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Tuning In with Anne Savage

Author: Clare Dickins
Thursday, 7 July 2005
Think the genre box is for Anne Savage- If so, then you better rethink that belief. Like contemporary Lisa Lashes, Savage is breaking out of the hard dance mould and making waves in the breaks world. In January, the popular spinner teamed up with breakbeat producers Coburn to release the slick electroclash-styled funk of Sugar Lips. According to Savage, this is only the beginning, too!

Congrats on the new breaks release Sugar Lips you did with Coburn! Has the track given you a new lease on life in the industry- (i.e. being involved in something non-hard dance related)
Thanks for the compliment! I'm happy and relieved that it's done so well. I'm doing more breaks gigs than ever and, yeah, it's been a real tonic. There can't be many DJs that are happy only playing the one type of music their whole careers.

The breaks scene is known to turn its nose up at hard dance. Did you initially face any snobbery from the breakbeat massive when you released Sugar Lips-
Pete Martin & Tim Healey (Coburn) are genius producers and they took more of a gamble by working with me than I did with them, hence using a pseudonym. I had a pretty good idea that people wouldn't even give it a listen if I'd used my real name.
I've been doing a show on Ministry Of Sound called Freakybeatz for a couple of years now so a few people were already used to hearing me play music other than hard dance. I was slated on a few message boards until we released Sugar Lips but, since then, people have been really cool and supportive, especially the other DJs and producers in the scene.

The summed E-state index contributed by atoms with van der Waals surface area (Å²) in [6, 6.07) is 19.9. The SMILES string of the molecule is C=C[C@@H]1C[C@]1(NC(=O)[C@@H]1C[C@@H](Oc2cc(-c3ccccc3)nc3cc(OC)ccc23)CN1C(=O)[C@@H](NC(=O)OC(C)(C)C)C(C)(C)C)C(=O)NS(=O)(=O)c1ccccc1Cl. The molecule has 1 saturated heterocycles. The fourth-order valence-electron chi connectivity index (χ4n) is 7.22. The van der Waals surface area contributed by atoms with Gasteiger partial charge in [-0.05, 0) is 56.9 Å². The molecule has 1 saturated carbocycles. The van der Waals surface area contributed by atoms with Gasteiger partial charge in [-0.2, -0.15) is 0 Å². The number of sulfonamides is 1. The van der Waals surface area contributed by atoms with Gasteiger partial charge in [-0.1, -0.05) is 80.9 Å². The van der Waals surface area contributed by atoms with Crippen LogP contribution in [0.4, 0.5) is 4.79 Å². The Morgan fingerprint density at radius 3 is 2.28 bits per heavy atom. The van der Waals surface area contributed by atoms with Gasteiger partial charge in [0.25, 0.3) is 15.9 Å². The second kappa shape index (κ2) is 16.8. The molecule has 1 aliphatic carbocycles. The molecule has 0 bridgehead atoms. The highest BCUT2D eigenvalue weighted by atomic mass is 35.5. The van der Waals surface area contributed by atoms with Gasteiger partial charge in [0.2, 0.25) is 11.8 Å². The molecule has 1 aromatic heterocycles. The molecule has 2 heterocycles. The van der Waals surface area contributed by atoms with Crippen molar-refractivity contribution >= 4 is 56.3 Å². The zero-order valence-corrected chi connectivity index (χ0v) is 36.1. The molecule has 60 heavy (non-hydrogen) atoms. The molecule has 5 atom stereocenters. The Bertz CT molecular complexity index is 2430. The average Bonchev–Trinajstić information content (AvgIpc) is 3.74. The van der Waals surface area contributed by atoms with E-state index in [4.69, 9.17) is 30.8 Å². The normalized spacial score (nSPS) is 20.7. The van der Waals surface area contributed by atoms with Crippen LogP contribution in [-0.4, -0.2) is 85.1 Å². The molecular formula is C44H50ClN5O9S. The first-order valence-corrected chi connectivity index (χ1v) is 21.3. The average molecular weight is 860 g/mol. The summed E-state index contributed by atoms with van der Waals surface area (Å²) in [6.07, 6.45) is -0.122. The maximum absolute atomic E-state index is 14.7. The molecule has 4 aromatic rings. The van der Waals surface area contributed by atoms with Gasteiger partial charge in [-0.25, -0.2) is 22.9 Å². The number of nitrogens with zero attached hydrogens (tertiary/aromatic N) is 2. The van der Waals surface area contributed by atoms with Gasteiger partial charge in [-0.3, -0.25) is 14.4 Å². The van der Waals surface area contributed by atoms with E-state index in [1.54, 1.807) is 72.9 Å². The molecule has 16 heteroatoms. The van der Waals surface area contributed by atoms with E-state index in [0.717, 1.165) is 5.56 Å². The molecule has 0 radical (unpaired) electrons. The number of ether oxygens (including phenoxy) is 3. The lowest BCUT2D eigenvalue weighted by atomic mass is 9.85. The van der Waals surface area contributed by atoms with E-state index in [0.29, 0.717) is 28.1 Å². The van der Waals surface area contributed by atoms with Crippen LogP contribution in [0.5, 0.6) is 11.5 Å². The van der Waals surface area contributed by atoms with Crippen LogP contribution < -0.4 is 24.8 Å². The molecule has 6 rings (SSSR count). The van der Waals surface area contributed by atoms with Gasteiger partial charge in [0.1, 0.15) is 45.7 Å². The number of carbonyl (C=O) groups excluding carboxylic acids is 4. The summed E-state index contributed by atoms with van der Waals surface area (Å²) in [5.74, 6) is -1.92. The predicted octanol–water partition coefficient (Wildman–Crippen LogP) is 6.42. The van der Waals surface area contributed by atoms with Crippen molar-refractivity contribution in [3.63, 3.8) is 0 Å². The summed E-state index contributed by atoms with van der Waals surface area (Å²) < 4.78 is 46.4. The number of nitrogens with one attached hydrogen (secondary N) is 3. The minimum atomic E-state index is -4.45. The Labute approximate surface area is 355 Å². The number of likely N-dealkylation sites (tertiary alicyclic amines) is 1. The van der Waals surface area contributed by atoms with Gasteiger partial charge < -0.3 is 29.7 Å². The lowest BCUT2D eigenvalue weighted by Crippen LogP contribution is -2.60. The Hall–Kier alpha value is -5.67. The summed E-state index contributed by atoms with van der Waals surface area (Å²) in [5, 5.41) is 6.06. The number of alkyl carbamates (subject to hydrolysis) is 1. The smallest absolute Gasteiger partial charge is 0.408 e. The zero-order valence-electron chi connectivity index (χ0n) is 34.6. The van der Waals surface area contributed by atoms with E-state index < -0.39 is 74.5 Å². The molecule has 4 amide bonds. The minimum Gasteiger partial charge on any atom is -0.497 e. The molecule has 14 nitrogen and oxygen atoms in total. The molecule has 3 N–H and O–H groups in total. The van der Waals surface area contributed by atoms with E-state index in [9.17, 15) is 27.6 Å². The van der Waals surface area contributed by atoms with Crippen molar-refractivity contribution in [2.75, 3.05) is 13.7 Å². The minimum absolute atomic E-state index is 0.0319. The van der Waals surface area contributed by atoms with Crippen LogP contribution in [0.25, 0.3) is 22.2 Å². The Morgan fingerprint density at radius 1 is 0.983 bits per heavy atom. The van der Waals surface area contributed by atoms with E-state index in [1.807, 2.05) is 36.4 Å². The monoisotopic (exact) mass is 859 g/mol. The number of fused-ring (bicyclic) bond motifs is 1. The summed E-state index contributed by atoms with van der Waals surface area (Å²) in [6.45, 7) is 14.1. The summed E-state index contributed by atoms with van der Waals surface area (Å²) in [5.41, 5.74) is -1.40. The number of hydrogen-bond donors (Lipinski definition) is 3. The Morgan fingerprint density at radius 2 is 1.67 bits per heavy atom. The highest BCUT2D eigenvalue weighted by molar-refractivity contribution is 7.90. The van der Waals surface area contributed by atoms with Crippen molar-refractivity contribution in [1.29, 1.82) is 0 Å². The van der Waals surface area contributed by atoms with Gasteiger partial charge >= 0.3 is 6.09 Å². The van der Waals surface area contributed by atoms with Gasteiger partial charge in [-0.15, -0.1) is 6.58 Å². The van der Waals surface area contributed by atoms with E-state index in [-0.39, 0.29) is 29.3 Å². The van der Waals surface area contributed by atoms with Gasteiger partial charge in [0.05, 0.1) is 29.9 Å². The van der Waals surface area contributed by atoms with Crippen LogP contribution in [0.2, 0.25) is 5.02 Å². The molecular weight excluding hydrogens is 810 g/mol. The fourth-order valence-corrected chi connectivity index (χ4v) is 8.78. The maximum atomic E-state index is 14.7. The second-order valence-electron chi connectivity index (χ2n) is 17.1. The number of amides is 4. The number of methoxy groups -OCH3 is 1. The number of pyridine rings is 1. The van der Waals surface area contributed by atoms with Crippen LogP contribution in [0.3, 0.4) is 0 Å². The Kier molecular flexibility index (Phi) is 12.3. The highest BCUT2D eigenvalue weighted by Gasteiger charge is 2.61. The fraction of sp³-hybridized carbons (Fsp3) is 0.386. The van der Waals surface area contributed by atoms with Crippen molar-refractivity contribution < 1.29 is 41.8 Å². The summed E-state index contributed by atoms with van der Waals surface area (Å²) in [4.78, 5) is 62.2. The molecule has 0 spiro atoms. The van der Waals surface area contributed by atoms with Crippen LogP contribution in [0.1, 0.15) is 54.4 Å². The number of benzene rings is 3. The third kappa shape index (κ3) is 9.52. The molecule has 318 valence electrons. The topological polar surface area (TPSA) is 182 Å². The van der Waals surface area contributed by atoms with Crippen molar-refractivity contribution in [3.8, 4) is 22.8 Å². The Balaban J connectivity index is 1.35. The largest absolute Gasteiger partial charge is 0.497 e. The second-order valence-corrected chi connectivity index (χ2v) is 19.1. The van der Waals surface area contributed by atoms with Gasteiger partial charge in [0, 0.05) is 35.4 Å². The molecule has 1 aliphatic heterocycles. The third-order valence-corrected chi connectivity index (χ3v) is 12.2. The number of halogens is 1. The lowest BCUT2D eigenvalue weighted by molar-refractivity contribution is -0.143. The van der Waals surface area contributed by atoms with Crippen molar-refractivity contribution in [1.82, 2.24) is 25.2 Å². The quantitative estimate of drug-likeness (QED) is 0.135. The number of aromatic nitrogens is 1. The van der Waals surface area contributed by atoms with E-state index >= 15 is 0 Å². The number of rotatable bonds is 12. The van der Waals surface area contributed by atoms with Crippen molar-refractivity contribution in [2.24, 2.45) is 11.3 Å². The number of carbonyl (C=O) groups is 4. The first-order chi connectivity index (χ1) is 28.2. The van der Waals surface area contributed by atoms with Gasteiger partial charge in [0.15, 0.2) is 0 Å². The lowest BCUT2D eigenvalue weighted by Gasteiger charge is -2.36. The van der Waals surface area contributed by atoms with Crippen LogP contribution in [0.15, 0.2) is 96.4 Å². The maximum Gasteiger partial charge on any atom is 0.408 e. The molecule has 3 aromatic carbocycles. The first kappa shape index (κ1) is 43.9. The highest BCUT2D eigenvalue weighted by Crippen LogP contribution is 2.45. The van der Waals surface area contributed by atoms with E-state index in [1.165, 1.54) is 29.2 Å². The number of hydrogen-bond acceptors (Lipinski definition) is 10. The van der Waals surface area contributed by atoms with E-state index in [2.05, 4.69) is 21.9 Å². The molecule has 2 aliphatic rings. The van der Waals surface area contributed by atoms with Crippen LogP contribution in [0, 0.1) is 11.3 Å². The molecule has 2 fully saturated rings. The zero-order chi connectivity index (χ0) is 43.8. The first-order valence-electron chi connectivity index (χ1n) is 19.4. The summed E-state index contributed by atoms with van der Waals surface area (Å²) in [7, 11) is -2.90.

How did your partnership with Coburn about-
Jay [hard dance artist Jay Pidgeon], my boyfriend, used to manage Tim - we went down to Brighton to stay with him and his family and realised we had so much in common. We both have a really broad taste in music and hit it off really well.

What's coming up next for the breaks project-
We've just signed the follow up called We Have The Technology to Great Stuff in Germany again - I prefer it to the last one. There's a 64 bar live Moog part which is truly mental.

It seems to be a growing trend in the UK, whereby hard dance stalwarts are moving away from the more conventional forms of the sound and experimenting with breaks and techno. Did you personally get a bit bored of hard dance-
Like I said earlier, there can't be a DJ alive who's been in the business as long as I have, and not wanted to keep moving things forward. You'd have to be pretty boring to only like one kind of music. I still love my hard dance - especially now the boundaries between it and other styles are being blurred.

Psychedelic influences seem to be increasingly creeping into hard dance productions of late. Are you a fan-
Yeah, haven't really got much of it myself but I like what I've heard.






Lisa Lashes and BK both joined big-time agency Nettwerk Ornadel Management last year. When I last interviewed Lisa she commented, "obviously Ben and I wanted more. We want this one to one service, we don't want to be second in line to a record label." Does what Lisa says resonate with you-

Well, unlike those two I've never been signed exclusively to a record label. I had 5 happy years with Serious Artist Management (Judge Jules' company) and was always treated as an individual.

You recently signed with Most Wanted DJ Management - a global management agency. How has being on a roster of such established artists effected your DJing career-
I left Serious mainly because Most Wanted have a better global roster and I felt I'd been done to death in the UK. So far so good!

Your boyfriend Jay Pidgeon is a respected and successful hard dance artist in his own right. Is there a friendly rivalry between the two of you-
Not at all. We have different styles and rarely fight over vinyl! I wish we played together more often if anything.

Every man and their dog seem to be starting up their own label these days. Ever been tempted-
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